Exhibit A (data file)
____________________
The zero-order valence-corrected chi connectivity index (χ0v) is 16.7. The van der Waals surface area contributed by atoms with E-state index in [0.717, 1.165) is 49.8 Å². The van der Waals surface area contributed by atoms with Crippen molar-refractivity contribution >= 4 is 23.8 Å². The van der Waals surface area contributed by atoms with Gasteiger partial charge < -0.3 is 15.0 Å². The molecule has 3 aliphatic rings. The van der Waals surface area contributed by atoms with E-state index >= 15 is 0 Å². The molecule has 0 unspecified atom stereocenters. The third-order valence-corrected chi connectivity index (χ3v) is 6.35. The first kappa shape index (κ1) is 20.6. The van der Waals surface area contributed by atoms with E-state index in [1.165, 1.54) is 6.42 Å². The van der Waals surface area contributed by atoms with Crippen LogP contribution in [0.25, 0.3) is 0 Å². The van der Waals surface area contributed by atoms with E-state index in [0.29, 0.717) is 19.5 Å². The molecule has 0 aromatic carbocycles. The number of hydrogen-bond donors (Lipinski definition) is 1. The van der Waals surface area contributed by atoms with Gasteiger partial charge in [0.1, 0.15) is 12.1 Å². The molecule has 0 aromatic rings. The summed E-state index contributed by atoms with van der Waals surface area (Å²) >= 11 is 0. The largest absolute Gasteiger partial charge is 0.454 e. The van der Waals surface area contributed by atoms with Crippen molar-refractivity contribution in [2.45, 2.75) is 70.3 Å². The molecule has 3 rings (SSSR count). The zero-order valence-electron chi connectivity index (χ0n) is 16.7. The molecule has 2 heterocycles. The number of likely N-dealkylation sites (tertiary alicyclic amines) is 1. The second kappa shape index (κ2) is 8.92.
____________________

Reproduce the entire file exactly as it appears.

The zero-order valence-corrected chi connectivity index (χ0v) is 16.7. The van der Waals surface area contributed by atoms with E-state index in [0.717, 1.165) is 49.8 Å². The van der Waals surface area contributed by atoms with Crippen molar-refractivity contribution >= 4 is 23.8 Å². The van der Waals surface area contributed by atoms with Gasteiger partial charge < -0.3 is 15.0 Å². The molecule has 3 aliphatic rings. The van der Waals surface area contributed by atoms with E-state index >= 15 is 0 Å². The molecule has 0 unspecified atom stereocenters. The third-order valence-corrected chi connectivity index (χ3v) is 6.35. The first kappa shape index (κ1) is 20.6. The van der Waals surface area contributed by atoms with E-state index in [1.165, 1.54) is 6.42 Å². The van der Waals surface area contributed by atoms with Crippen LogP contribution in [0.25, 0.3) is 0 Å². The van der Waals surface area contributed by atoms with E-state index in [0.29, 0.717) is 19.5 Å². The molecule has 0 aromatic carbocycles. The number of hydrogen-bond donors (Lipinski definition) is 1. The van der Waals surface area contributed by atoms with Gasteiger partial charge in [0.1, 0.15) is 12.1 Å². The molecule has 0 aromatic rings. The summed E-state index contributed by atoms with van der Waals surface area (Å²) >= 11 is 0. The largest absolute Gasteiger partial charge is 0.454 e. The van der Waals surface area contributed by atoms with Crippen molar-refractivity contribution in [2.45, 2.75) is 70.3 Å². The molecule has 3 rings (SSSR count). The zero-order valence-electron chi connectivity index (χ0n) is 16.7. The molecule has 2 heterocycles. The number of likely N-dealkylation sites (tertiary alicyclic amines) is 1. The second kappa shape index (κ2) is 8.92.